But the increase in real disorders (not the incorrectly diagnosed) raises the question of why the increase is occurring? One suggestion that Worker Bee was touching on was that our modern lifestyle–in particular diet–may be partly responsible for the increase in real mental disorders like depression and anxiety just like it’s implicated in the increase in other disorders like cancer, heart disease, and autoimmune disorders. Actually, ALL of these disorders (mental and physical) have a physiological basis (otherwise meds wouldn’t work beyond placebo effects). Of course these diseases have been around since the dawn of mankind, but their dramatic increase (proportion of society afflicted) in the past 100 years or so needs accounting for.

      Hopefully we can have a dialog that is both respectful of real sufferers and that tries to reduce the incidence of these diseases in the future.

      Aaron Blaisdell wrote on September 11th, 2009
    • Watch him as he grows. I spent ages 14-19 in an adolescent, hormone induced haze! I’m pretty certain that if it were 20 years later, I’d have been on anti-depressants. Once I hit 19, I came out of the haze, and everything was fine. I don’t know why, but I think the rush of teenage hormones really does a number on some kids. I think once the rush was over, I went back to normal. Looking back, it really was like night and day. Being a teenager can be rough!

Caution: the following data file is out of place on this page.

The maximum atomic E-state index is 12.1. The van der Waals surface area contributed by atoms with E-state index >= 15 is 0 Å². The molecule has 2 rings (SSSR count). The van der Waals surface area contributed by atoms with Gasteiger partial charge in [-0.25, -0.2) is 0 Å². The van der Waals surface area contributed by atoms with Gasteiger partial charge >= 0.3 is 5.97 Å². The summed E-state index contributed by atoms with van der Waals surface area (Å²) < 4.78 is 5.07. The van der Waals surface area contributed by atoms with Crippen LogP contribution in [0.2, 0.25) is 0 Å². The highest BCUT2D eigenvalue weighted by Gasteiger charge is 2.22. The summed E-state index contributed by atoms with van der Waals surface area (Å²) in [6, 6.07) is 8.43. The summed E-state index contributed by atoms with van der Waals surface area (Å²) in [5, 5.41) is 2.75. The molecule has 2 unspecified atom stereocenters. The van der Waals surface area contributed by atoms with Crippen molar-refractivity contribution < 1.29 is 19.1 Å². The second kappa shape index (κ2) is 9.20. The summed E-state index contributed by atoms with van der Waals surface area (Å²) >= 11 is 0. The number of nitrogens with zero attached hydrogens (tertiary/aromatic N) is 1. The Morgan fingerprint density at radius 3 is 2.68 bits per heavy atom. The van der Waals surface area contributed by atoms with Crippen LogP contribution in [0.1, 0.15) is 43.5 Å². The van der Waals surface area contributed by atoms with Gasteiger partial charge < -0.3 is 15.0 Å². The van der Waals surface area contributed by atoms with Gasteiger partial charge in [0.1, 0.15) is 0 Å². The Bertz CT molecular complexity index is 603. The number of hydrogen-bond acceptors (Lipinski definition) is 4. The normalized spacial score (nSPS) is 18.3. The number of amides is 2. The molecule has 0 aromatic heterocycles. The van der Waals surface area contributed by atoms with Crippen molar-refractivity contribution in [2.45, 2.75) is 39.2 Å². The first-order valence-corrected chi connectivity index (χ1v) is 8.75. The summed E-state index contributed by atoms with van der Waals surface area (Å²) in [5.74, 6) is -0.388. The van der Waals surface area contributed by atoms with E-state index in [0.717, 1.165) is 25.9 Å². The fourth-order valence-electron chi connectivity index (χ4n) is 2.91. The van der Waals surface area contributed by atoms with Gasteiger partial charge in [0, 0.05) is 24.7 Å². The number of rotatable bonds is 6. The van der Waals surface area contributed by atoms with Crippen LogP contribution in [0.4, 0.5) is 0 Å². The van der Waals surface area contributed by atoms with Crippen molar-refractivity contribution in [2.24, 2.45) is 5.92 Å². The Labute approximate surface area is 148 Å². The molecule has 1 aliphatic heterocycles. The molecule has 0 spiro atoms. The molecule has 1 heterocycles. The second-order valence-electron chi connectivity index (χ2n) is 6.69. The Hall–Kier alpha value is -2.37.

Dave, RN wrote on September 11th, 2009
    • Thank you for this reply, DML!

      I have struggled with depression and anxiety for about 20 years and have been medicated for about 16 of them. When I try to go off my meds I get suicidally depressed and so anxious that I cry myself to sleep at night. Mental health problems run in my family for generations. However, I have the most severe case since my great-grandmother. As good as I feel on the PB plan, I have to take my meds. If I don’t take them I get so ill that I start crafting up ways to end the pain.

      And, no, I’m not some weirdo. I have a masters degree and am a successfull human being. My point is that some people really do have severe mental illness and need the medication. I’d undoubtedly be spending my life in an institution if it weren’t for my meds.

      hilarydanette wrote on August 31st, 2012